(N.B. Within hours of posting this article came news that President Mubarak might step down. This does not fundamentally change anything. -EP)
Cairo is in turmoil and the West is transfixed.
The West has a long fascination with Egypt, land of Pharaohs and Great Pyramids. From the discovery of the Rosetta Stone, which allowed for the translation of previously indecipherable hieroglyphics, the fascination has continued to even include popular culture. For example, in 1986 the Bangles, a British band, recorded a “one-hit-wonder” called “Walk Like An Egyptian”.
Politically, Egypt is a “one-hit-wonder” as well—authoritarianism all the way. Seven millennia of dynastic monarchies and an association with the Ottoman Empire were disturbed by only a brief period of British influence.
In 1952 a new wave of oppression began. Colonel Gamal Abdel Nasser established a military dictatorship which continues to this day. When a more moderate Anwar Sadat took over from Nasser and entered into a peace treaty with Israel, Islamist opposition repaid him with assassination.
Hosni Mubarak has since maintained both the tradition of military dictatorship and the agreement with Israel. He managed brutally for nearly 30 years to keep the status quo. That achievement was probably due in no small part to the foreign aid which helped keep the Egyptian military regime supplied with armaments.
So what to make of the protests in Cairo since January 25th? The situation has been portrayed by the media and political leaders as a contest between oppressed people yearning for democracy against a recalcitrant Mubarak and his pro-government supporters.
The western politicians and media dangerously misjudge the situation. The “protests” have continued at length, which indicates that no unifying ideological position exists in the country. It appears that numerous factions share only one desire; they are looking for a leader. In poverty or uncertainty—much of it caused by ignorance of a proper relationship between individual and state—many Arabs seek a leader who will provide them with food or the means to get it.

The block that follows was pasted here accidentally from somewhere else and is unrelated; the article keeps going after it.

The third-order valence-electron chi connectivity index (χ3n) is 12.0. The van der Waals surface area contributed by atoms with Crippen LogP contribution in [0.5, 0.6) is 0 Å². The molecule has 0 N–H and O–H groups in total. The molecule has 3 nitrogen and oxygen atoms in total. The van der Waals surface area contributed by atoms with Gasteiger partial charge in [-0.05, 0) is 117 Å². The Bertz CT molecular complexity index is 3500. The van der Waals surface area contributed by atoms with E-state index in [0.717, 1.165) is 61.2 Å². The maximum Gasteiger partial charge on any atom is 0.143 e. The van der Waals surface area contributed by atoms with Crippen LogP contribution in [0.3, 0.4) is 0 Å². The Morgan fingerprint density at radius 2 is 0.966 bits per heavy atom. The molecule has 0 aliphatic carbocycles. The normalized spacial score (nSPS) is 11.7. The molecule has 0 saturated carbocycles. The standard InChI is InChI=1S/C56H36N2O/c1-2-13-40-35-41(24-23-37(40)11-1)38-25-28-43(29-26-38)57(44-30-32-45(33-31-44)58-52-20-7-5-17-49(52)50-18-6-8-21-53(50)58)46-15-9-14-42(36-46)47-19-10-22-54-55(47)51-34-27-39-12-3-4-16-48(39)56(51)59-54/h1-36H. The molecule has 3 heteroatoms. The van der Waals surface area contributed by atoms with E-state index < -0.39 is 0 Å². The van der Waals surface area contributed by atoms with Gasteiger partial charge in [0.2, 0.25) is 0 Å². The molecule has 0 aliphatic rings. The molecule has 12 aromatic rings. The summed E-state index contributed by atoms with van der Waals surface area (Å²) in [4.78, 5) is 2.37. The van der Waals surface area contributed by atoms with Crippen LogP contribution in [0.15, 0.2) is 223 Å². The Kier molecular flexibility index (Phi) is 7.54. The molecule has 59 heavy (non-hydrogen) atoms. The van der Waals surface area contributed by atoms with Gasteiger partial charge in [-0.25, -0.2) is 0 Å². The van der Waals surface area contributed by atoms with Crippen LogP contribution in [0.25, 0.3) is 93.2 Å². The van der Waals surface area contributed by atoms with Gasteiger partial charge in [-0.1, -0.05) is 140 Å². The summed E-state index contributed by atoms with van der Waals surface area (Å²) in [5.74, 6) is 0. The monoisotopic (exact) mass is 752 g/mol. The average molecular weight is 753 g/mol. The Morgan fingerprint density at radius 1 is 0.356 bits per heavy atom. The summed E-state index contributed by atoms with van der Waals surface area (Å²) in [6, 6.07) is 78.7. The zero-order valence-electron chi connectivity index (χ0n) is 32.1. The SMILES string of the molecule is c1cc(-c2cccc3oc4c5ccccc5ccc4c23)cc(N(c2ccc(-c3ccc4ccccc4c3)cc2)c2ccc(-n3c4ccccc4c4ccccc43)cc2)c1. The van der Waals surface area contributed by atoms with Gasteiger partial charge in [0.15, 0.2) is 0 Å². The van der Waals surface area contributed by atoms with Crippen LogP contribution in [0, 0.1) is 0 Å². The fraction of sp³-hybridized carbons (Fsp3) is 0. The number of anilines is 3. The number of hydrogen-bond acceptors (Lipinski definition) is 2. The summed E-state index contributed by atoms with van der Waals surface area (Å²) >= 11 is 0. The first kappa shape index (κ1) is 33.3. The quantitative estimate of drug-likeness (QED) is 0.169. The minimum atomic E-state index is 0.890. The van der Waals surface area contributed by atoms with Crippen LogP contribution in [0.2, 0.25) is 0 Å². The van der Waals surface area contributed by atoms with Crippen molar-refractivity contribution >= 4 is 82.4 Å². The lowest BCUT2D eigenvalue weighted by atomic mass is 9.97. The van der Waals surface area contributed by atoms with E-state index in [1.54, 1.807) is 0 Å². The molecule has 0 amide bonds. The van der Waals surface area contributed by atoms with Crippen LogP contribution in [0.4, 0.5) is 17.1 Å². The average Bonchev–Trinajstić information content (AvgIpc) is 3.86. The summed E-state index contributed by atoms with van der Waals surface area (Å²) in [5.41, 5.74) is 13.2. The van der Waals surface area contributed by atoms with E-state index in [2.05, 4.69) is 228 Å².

Journalists run to the scene exposing their own necks to the cutting edge of what they think is a democratic revolution. Politicians cast aside decades of support for the regime, suddenly standing by the people, albeit with vaguely (i.e. diplomatically) phrased support.
There is no prevailing idea of liberty in the Middle East. In modern times the Arab states switched from alliances with Nazis to flirtations with Soviets during the so-called Cold War. Nasser nationalized the Suez Canal in a world crisis involving the principal Cold Warriors.
And, what hypocrisy from the West! The aid that has propped up the regime has also held the Egyptians in tyranny. Now some western politicos are supporting them in revolt. Why, when the Iranians took to the streets in 2009, were world leaders not nearly as supportive? The mullahs and President Ahmadinejad were not urged to step down as Mubarak is being encouraged to do.
No one can predict how the current turmoil will end, but nothing will fundamentally change. Conflict will remain after the chaos fades into one more chapter of history. The Middle East will simply be a more dangerous if not more fascinating place.
©Copyright 2011 Edward Podritske